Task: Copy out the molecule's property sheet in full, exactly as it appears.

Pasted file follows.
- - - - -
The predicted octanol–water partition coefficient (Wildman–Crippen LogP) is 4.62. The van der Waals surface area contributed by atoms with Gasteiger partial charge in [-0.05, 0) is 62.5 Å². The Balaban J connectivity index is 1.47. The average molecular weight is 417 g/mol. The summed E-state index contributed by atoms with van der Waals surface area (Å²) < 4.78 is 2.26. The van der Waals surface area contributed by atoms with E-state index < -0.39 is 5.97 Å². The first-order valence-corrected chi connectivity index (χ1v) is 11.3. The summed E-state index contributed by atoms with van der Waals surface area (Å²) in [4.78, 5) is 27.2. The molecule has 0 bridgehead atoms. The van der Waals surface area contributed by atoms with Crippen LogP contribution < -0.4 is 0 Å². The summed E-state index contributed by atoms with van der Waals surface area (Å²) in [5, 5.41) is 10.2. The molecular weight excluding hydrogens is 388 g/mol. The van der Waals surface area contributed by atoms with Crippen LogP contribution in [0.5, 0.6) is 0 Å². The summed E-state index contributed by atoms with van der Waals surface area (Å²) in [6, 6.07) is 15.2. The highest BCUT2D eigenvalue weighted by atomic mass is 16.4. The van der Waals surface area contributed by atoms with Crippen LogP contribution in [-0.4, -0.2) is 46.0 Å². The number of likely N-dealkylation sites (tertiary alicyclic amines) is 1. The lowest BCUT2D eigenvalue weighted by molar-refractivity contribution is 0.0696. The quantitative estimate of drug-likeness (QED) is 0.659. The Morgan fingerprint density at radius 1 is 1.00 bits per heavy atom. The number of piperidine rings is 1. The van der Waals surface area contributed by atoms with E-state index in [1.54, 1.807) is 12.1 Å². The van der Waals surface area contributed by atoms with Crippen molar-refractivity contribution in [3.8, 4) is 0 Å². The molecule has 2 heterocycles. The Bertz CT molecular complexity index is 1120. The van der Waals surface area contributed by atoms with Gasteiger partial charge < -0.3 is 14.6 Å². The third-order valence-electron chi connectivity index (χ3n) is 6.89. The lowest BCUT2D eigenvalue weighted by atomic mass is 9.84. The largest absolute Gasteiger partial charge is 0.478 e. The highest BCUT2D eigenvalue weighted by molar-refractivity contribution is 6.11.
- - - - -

The predicted octanol–water partition coefficient (Wildman–Crippen LogP) is 4.62. The van der Waals surface area contributed by atoms with Gasteiger partial charge in [-0.05, 0) is 62.5 Å². The Balaban J connectivity index is 1.47. The average molecular weight is 417 g/mol. The summed E-state index contributed by atoms with van der Waals surface area (Å²) < 4.78 is 2.26. The van der Waals surface area contributed by atoms with E-state index < -0.39 is 5.97 Å². The first-order valence-corrected chi connectivity index (χ1v) is 11.3. The summed E-state index contributed by atoms with van der Waals surface area (Å²) in [4.78, 5) is 27.2. The molecule has 0 bridgehead atoms. The van der Waals surface area contributed by atoms with Crippen LogP contribution < -0.4 is 0 Å². The summed E-state index contributed by atoms with van der Waals surface area (Å²) in [5, 5.41) is 10.2. The molecular weight excluding hydrogens is 388 g/mol. The van der Waals surface area contributed by atoms with Crippen LogP contribution in [0.5, 0.6) is 0 Å². The summed E-state index contributed by atoms with van der Waals surface area (Å²) in [6, 6.07) is 15.2. The highest BCUT2D eigenvalue weighted by atomic mass is 16.4. The van der Waals surface area contributed by atoms with Crippen LogP contribution in [-0.4, -0.2) is 46.0 Å². The number of likely N-dealkylation sites (tertiary alicyclic amines) is 1. The lowest BCUT2D eigenvalue weighted by molar-refractivity contribution is 0.0696. The quantitative estimate of drug-likeness (QED) is 0.659. The Morgan fingerprint density at radius 1 is 1.00 bits per heavy atom. The number of piperidine rings is 1. The van der Waals surface area contributed by atoms with E-state index in [1.54, 1.807) is 12.1 Å². The van der Waals surface area contributed by atoms with Crippen molar-refractivity contribution in [3.8, 4) is 0 Å². The molecule has 2 heterocycles. The Bertz CT molecular complexity index is 1120. The van der Waals surface area contributed by atoms with Gasteiger partial charge < -0.3 is 14.6 Å². The third-order valence-electron chi connectivity index (χ3n) is 6.89. The lowest BCUT2D eigenvalue weighted by atomic mass is 9.84. The largest absolute Gasteiger partial charge is 0.478 e. The highest BCUT2D eigenvalue weighted by molar-refractivity contribution is 6.11.